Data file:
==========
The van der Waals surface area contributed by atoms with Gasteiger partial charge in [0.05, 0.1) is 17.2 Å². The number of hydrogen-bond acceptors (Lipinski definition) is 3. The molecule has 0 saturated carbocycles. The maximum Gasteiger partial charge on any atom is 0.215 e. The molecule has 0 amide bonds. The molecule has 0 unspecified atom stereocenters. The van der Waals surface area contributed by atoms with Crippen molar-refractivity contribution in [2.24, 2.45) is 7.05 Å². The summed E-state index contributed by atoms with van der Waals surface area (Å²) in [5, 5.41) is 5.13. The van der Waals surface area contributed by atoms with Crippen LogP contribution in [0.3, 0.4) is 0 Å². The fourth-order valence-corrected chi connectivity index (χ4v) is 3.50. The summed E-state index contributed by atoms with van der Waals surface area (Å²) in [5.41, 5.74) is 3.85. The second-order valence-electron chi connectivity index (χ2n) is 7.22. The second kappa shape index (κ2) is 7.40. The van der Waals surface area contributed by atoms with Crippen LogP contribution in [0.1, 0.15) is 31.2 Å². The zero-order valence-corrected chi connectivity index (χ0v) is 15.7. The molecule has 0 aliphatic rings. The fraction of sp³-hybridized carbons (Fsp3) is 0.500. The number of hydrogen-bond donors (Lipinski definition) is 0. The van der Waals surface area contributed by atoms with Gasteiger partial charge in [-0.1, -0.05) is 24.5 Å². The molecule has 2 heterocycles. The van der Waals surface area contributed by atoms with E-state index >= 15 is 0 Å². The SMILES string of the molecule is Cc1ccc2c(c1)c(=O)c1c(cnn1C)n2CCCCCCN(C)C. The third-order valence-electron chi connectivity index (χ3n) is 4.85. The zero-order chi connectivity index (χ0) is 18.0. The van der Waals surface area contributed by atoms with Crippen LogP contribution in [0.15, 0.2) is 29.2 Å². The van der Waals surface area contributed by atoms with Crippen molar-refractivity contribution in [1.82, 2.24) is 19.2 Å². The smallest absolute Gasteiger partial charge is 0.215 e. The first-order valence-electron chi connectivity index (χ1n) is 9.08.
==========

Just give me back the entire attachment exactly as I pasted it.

The van der Waals surface area contributed by atoms with Gasteiger partial charge in [0.05, 0.1) is 17.2 Å². The number of hydrogen-bond acceptors (Lipinski definition) is 3. The molecule has 0 saturated carbocycles. The maximum Gasteiger partial charge on any atom is 0.215 e. The molecule has 0 amide bonds. The molecule has 0 unspecified atom stereocenters. The van der Waals surface area contributed by atoms with Crippen molar-refractivity contribution in [2.24, 2.45) is 7.05 Å². The summed E-state index contributed by atoms with van der Waals surface area (Å²) in [5, 5.41) is 5.13. The van der Waals surface area contributed by atoms with Crippen LogP contribution in [0.3, 0.4) is 0 Å². The fourth-order valence-corrected chi connectivity index (χ4v) is 3.50. The summed E-state index contributed by atoms with van der Waals surface area (Å²) in [5.41, 5.74) is 3.85. The second-order valence-electron chi connectivity index (χ2n) is 7.22. The second kappa shape index (κ2) is 7.40. The van der Waals surface area contributed by atoms with Crippen LogP contribution in [0.1, 0.15) is 31.2 Å². The zero-order valence-corrected chi connectivity index (χ0v) is 15.7. The molecule has 0 aliphatic rings. The fraction of sp³-hybridized carbons (Fsp3) is 0.500. The number of hydrogen-bond donors (Lipinski definition) is 0. The van der Waals surface area contributed by atoms with Gasteiger partial charge in [-0.1, -0.05) is 24.5 Å². The molecule has 2 heterocycles. The van der Waals surface area contributed by atoms with E-state index >= 15 is 0 Å². The SMILES string of the molecule is Cc1ccc2c(c1)c(=O)c1c(cnn1C)n2CCCCCCN(C)C. The third-order valence-electron chi connectivity index (χ3n) is 4.85. The zero-order chi connectivity index (χ0) is 18.0. The van der Waals surface area contributed by atoms with Crippen LogP contribution in [0.15, 0.2) is 29.2 Å². The van der Waals surface area contributed by atoms with Crippen molar-refractivity contribution in [1.82, 2.24) is 19.2 Å². The smallest absolute Gasteiger partial charge is 0.215 e. The first-order valence-electron chi connectivity index (χ1n) is 9.08.